Screen Printing magazine will have lots to talk about for a very long time.
By Gail Flower
It has been two years now since I’ve served as editor on Screen Printing magazine, and over this space of time my assessment as to where the industry is going has changed quite a bit for the better. In the beginning I heard lots of doom and gloom about how screen printing would take a backseat to inkjet printing. Screen printing would remain in the hands of thick-film printers who did artistic fabrics, stylized T-shirts, sports printwear, and banners or outdoor signs, many experts asserted. Inkjet would reign supreme.
I’m here to tell you that after two years, in my estimation, screen printing will do a lot better than that. In the June/July 2011 issue of Screen Printing, I talked to Johnny Shell, VP of technical services at SGIA, before interviewing nine major direct-to-garment printers to ask them about the industry in general. Here’s what Johnny said.
“DTG was a tough nut to crack in the early days, but technology and equipment developments make it a viable option today when used properly and as recommended by the manufacturer. Many shops have integrated it with their capabilities to capture low-volume work that, heretofore, was very difficult for a garment screen print shop to accommodate. However, more traditional screen print shops are taking a second look at DTG, given the material and equipment advancements that have been achieved. It’s much easier to print dark garments now because the white ink is better and automatic pretreat units are deducing errors that were common when using manual application methods like a power sprayer. And there are many, many users who keep their machines running, perform the routine maintenance, and live very happy and are successful.”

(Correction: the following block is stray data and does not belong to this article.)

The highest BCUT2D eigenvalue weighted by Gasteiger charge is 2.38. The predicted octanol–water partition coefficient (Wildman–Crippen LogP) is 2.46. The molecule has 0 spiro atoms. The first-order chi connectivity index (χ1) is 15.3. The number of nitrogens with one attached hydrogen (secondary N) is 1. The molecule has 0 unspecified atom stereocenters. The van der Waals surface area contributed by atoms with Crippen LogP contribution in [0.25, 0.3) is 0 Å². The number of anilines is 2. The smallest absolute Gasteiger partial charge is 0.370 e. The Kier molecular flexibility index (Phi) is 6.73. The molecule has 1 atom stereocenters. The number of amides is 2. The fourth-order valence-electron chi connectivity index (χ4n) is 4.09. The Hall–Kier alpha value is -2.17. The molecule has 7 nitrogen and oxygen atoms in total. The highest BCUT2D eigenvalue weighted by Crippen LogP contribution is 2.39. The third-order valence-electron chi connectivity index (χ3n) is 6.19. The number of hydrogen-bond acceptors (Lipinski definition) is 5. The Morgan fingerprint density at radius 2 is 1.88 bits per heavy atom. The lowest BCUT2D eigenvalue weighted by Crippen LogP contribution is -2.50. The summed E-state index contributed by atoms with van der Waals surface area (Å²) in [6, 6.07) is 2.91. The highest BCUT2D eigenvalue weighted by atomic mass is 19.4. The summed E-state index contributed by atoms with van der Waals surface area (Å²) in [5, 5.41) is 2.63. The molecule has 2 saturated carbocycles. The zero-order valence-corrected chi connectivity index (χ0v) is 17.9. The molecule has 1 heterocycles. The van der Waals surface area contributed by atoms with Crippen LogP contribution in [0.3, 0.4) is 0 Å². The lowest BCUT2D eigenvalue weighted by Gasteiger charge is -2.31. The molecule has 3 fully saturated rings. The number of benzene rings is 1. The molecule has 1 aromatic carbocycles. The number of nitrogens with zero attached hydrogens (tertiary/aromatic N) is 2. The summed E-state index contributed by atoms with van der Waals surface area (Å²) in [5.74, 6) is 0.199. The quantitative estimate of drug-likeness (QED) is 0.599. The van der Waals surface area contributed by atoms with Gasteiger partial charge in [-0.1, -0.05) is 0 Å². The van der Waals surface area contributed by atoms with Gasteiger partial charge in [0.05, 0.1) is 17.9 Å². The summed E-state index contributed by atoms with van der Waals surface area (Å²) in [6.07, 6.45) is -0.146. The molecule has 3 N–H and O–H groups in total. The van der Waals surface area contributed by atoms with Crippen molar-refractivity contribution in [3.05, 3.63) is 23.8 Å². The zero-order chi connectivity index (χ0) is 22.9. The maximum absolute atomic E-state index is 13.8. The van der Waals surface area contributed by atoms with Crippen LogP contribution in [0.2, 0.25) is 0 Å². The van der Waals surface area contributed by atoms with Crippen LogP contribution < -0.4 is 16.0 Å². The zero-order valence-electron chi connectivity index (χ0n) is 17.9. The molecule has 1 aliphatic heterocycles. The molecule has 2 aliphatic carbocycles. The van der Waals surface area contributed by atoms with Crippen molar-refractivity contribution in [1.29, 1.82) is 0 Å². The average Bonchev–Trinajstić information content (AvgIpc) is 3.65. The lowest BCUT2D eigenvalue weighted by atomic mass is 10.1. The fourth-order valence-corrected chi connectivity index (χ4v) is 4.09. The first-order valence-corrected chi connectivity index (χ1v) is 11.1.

In Mike Beckman’s article in June/July SP, you can see the trends and innovations taking place. Inks, fabrics, and printing processes are changing in response to consumer trends. PVC-free inks and increased use of polyester fabrics are affecting garment screen printing. The demand for something different and unique has resulted in heat transfer on specialty ink, heat sealing with transfer paper, discharge printing, water-based effects, and simulated embroidery.
Speaking from my own experience, I bought a wonderful African print on a cotton sweater wrap last month, and it said, “specialty art screen printed” and cost me much more than I could afford. Art is in.
Ryan Moor from Ryonet Corp. wrote an article in the April/May issue about printing an entire ad campaign for Nike, “Prepare for Combat.” He talked about taking on large jobs featuring high-profile athletes and making a profit by stepping outside the world of T-shirts into a national ad campaign that encompassed graphics screen printing, digital photography, digital printing and evidentially garment screen printing.
Ryan has had lots of success in innovating. We’ve decided to add Ryan Moor to the Advisory Board for Screen Printing magazine, so you will hear from him more often. Screen Printing magazine will have lots to talk about for a very long time. The technology may change. There will be more industrial applications. Art and screen printing may push new fashion trends, as in Ed Branigan’s article in the August/September issue. But we’re here to stay and we’ve got lots to say. We will talk about inkjet printing too, of course. It has been a rewarding two years so far and I expect it will continue to be so.
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